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  • But if you thought that Lexus was going to go easy on its best-selling car when time came to redesign the vehicle for 2016, you’d be wrong. Indeed, Lexus has doubled down in terms of risky styling.
    Lexus says that “Seductive Strength” was the design mantra for the 2016 RX, which once again is available in both standard and hybrid forms. We’ll leave it up to you to decide if its strength is actually seductive. So you don’t miss anything, here’s a little tour.

    The dominant feature of the new RX is the huge “spindle” grille flanked by squinty high-set headlamps that look particularly cool in optional, triple-beam, all LED form. Various bevels and creases and chrome bits lead back from there into the fenders and hood, though none continue without interruption all the way to the rear.

    Further back, the fenders are defined by hexagonal wheel openings, a la Jeep Grand Cherokee, bracketing a jarring gash in the lower doors. The floating roof would be nifty, if not for the distracting kink in the lower window-line just aft of the doors. Out back, the tailgate takes on the spindle shape of the grille (arguably more successfully) and the tail-lamps contain LEDs in L-shapes. There’s much more we could bring up, but we only have so much space, so we’ll just let your eyes take in the rest.

    For the first time, both standard and hybrid models can be ordered in even bolder F-Sport form, with the latter version fitted with lower body skirts, an even more aggressive, lattice-like grille, bigger wheels, and a slightly sportier interior, complete with a trick instrument cluster that’s evocative of the RC F-Sport coupe.

    Behind the brazen styling is a vehicle that is somehow totally the same, yet completely different. Pretty much everything inside has been rearranged in a more elegant, contemporary way. Ergonomics have been drastically reconsidered, so much so that if you’re one of the many owners of an older RX, you may be completely lost at first.

    If you’ve spent much time in newer Lexus cars, however, you’ll feel completely at home. Material quality—especially the gorgeous optional wood veneers—have taken a big step up, though an occasional hard plastic bit can still found, especially in the back seat area. Inexplicably, Lexus still feels compelled to use cheap, tinted metallic plastic to dress the dash and steering wheel. Why Lexus, why?!?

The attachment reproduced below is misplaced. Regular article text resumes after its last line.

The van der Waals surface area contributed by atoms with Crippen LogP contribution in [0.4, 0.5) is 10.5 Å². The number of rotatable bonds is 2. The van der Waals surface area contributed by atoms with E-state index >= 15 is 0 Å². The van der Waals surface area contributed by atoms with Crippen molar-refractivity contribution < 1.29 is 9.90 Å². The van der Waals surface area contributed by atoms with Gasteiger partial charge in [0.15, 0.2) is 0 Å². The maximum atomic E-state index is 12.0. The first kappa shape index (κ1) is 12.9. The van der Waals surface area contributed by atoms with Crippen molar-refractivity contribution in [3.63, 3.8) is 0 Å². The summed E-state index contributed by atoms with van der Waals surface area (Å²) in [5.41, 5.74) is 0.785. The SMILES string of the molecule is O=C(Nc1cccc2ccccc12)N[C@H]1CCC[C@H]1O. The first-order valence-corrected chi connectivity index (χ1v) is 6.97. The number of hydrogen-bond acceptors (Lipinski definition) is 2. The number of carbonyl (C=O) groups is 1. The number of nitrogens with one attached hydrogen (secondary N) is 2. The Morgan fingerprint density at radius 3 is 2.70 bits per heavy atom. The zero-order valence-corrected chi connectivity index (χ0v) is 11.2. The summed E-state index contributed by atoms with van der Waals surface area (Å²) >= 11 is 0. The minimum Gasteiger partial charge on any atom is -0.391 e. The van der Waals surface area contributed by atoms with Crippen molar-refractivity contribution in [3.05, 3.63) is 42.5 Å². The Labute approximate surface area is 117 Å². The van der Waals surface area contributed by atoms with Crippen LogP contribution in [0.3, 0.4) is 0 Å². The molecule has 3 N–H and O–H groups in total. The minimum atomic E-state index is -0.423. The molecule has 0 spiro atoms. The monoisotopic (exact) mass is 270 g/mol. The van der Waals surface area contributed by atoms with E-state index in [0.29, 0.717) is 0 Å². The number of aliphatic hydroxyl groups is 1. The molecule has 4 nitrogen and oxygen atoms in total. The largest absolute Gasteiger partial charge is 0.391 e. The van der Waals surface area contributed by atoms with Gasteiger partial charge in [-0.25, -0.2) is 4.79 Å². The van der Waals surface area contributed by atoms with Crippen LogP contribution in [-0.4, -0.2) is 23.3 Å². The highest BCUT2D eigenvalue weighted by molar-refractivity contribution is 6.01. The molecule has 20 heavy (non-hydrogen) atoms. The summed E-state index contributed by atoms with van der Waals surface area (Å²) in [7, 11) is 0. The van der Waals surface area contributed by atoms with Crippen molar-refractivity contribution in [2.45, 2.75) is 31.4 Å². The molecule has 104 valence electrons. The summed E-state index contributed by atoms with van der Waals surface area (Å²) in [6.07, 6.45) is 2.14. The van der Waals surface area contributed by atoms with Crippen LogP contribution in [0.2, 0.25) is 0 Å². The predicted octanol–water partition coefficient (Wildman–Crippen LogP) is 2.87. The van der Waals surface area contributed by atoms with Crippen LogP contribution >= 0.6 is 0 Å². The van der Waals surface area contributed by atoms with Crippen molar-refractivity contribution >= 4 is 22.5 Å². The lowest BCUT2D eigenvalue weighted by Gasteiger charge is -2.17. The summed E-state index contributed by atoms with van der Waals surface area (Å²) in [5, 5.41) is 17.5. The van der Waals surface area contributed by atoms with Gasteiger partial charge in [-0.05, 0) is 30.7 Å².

Most of Lexus’ latest technology is present and accounted for, including the optional Remote Touch interface with a huge, foot-wide info screen sitting atop the dash. There’s a learning curve, to be sure, but it works reasonably well once you get used to it; if it doesn’t, you can always dial up Lexus via the available EnForm system and let them try and explain things. Incidentally those same friendly folks are also able to beam navigation directions to the vehicle, OnStar-style.

    As with previous RX models, the seats in the new model are heavenly, with particularly excellent support in the F-Sport model. The rear seats offer serious spread-out room, thanks to 1.2 inches more legroom and nearly a half inch more headroom. Large side glass gives everyone a stellar view out. And as always with the RX, road noise is accurately described as “road mute.”

    On that note, driving the RX can be as mind-numbing as ever, which to many buyers, is probably just fine. This is particularly true of the hybrid model, which does much of its low-speed driving in eerie silence.

    The RX350’s V-6 is a generally smooth but gets a bit gruff at full throttle. With 295-horsepower and 267 lb.-ft. of torque, however, it is able to accelerate forcefully. Lexus claims that 60 mph comes up in 7.7, which feels conservative by our seats of the pants. Ditto the hybrid model, which is up to an impressive 308 total system horsepower between its 3.5-liter V-6 and electric motors.

    Better news is that, for a vehicle this size, the RX is very fuel-efficient. The RX350 is EPA-rated at 20/28 city/highway fuel economy for the front-wheel-drive model; 19/26 for the all-wheel driver. Upgrade to the RX450h hybrid and those figures jump to 31/30 and 30/28, respectively.

    In non-F-Sport trim, the RX rides just as creamily as ever, yet feels more stable at high speeds, thanks to its more rigid body structure and well-damped suspension. Anyone seeking a more engaging driving experience would be wise to spring for the F-Sport model, which brings a tighter suspension and modicum of steering feel without ruining the ride.

    The latter model comes with a Sport+ setting for the Drive Mode Select system, which keeps the powertrain on notice in the event you get a little frisky on the way to work, or more likely, are running late to pick up the kids.

    To that end, it’s a good thing that Lexus has really done its homework with the RX’s brakes, which are highly responsive and have a wonderfully progressive feel. In the event of a collision, some 10 airbags, including driver knee and front passenger anti-submarine airbags, are standard. The RX also now includes a driver alertness monitor, lane-keeping and pre-collision systems, as well as radar cruise control on its list of available driving and safety aids.

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